There are two options for an American high school age swimmer after she dominates in the Olympics. One, she can go pro and make a ton of money in endorsement deals or, two, she can stay amateur and still be able to compete at high school and college levels. 17-year-old Missy Franklin, who snatched up a handful of medals at the 2012 Summer Games in London, has chosen to do the latter so that she can continue swimming for her Colorado high school and help them win a state title.
"The best part of staying amateur is that I am still able to do things like this," Franklin said told the Wall Street Journal following a recent swim meet. "I have given up so much for that."
Unfortunately, students from competing schools, their parents and coaches don't seem to care how much Franklin has given up and are acting like a bunch of big-ass pool babies about it. Saltiest of all, perhaps, are the supporters of Cherry Creek, the high school who, prior to the arrival of Franklin, were viewed as the "New York Yankees of Colorado girls' swimming."
Facing off with Franklin's Regis Jesuit High School this evening, the folks of Cherry Creek seem to be wasting a lot of time talking smack. Says one Cherry Creek mother, "It's sort of defeating. [Franklin's] won so many gold medals. I don't know what you're there to prove." (I don't know — that she loves swimming and wants her classmates to win a title, maybe?)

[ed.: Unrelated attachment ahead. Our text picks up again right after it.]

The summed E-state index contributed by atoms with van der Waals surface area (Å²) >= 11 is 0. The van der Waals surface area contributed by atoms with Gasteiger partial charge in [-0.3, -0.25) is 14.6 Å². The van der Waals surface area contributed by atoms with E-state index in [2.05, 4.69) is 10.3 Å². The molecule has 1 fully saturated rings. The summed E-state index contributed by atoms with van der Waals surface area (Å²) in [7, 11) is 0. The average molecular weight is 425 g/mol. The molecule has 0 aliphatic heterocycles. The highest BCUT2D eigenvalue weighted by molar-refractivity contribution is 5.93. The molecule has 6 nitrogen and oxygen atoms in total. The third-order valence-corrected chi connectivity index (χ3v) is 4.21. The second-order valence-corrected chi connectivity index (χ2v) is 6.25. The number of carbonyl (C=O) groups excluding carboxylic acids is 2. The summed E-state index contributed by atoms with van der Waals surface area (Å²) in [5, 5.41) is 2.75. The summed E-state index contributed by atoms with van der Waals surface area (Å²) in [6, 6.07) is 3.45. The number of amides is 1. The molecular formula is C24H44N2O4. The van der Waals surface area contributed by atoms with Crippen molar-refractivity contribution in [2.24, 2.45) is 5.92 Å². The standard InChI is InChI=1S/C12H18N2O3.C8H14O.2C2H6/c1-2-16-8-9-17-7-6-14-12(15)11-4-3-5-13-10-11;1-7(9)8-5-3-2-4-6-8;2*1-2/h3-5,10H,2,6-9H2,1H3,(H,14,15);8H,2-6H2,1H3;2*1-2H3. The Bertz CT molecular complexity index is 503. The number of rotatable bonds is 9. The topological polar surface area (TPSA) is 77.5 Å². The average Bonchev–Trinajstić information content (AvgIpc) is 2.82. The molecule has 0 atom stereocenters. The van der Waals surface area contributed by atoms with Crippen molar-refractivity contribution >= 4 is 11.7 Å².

Cherry Creek coach Eric Craven got in on it, too, saying, "If they didn't have her, they had no chance of winning."
Oh, look. Even people who Missy beat before going to the Olympics are starting to throw shade. From the Wall Street Journal:
"It's really frustrating when Missy kind of shines above everything," said Bonnie Brandon, who before graduating last spring was Colorado's greatest-ever female high-school swimmer next to Franklin. "She's No. 1 in the world, and No. 1 in the state, and then I'm No. 2 in the state.…It's just hard being in close proximity," said Brandon, now a University of Arizona swimming star.
Why do you keep eating those sour grapes, girl?
I'm sure it must be incredibly intimidating for a 14-18-year-old to swim against Missy Franklin, just as I'm sure it was intimidating for a 14-18-year-old to play basketball against a high school aged LeBron James or for a 12-17-year-old Quidditch player to go against Viktor Krum when he was still at Durmstrang (P.S. I don't do sports), but the fact of the matter is that it's well within Franklin's rights to compete. Sometimes in sports (and in life), you are going to be forced to compete against someone who is exponentially better than you. That's okay! You're okay! Besides, next year, Missy Franklin will be off swimming for UC Berkeley and you can all go back to fighting to see who is the best at being pretty-good-but-not-super-great swimmers at a high school level.